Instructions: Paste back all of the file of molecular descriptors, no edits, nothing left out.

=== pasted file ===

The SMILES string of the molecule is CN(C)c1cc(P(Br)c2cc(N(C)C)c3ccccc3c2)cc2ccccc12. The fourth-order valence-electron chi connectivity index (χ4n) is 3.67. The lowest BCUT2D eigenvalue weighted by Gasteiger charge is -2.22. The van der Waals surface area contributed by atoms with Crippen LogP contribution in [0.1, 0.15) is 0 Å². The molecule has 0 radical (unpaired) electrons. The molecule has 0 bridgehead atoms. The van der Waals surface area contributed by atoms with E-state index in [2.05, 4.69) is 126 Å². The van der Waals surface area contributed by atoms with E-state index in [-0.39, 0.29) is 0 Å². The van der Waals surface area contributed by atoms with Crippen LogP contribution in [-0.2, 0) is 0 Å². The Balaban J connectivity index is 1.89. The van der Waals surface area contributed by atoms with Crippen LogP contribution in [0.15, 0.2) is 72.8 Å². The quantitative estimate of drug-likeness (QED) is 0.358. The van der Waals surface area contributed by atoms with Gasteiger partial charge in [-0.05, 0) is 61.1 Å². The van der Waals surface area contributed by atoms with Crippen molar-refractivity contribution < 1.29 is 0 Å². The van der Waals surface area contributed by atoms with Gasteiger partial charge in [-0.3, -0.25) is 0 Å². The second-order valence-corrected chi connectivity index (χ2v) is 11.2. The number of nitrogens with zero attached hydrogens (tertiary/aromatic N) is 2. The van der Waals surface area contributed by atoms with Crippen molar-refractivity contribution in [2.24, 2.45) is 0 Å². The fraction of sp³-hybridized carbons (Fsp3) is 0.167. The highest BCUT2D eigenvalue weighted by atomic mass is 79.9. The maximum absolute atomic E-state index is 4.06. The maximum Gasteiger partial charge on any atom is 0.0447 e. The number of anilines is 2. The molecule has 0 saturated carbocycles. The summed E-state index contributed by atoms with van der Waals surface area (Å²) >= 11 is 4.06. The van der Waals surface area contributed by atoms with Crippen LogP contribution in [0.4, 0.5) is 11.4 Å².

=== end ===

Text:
The SMILES string of the molecule is CN(C)c1cc(P(Br)c2cc(N(C)C)c3ccccc3c2)cc2ccccc12. The fourth-order valence-electron chi connectivity index (χ4n) is 3.67. The lowest BCUT2D eigenvalue weighted by Gasteiger charge is -2.22. The van der Waals surface area contributed by atoms with Crippen LogP contribution in [0.1, 0.15) is 0 Å². The molecule has 0 radical (unpaired) electrons. The molecule has 0 bridgehead atoms. The van der Waals surface area contributed by atoms with E-state index in [2.05, 4.69) is 126 Å². The van der Waals surface area contributed by atoms with E-state index in [-0.39, 0.29) is 0 Å². The van der Waals surface area contributed by atoms with Crippen LogP contribution in [-0.2, 0) is 0 Å². The Balaban J connectivity index is 1.89. The van der Waals surface area contributed by atoms with Crippen LogP contribution in [0.15, 0.2) is 72.8 Å². The quantitative estimate of drug-likeness (QED) is 0.358. The van der Waals surface area contributed by atoms with Gasteiger partial charge in [-0.05, 0) is 61.1 Å². The van der Waals surface area contributed by atoms with Crippen molar-refractivity contribution < 1.29 is 0 Å². The van der Waals surface area contributed by atoms with Gasteiger partial charge in [-0.3, -0.25) is 0 Å². The second-order valence-corrected chi connectivity index (χ2v) is 11.2. The number of nitrogens with zero attached hydrogens (tertiary/aromatic N) is 2. The van der Waals surface area contributed by atoms with Crippen molar-refractivity contribution in [2.24, 2.45) is 0 Å². The fraction of sp³-hybridized carbons (Fsp3) is 0.167. The highest BCUT2D eigenvalue weighted by atomic mass is 79.9. The maximum absolute atomic E-state index is 4.06. The maximum Gasteiger partial charge on any atom is 0.0447 e. The number of anilines is 2. The molecule has 0 saturated carbocycles. The summed E-state index contributed by atoms with van der Waals surface area (Å²) >= 11 is 4.06. The van der Waals surface area contributed by atoms with Crippen LogP contribution in [0.4, 0.5) is 11.4 Å².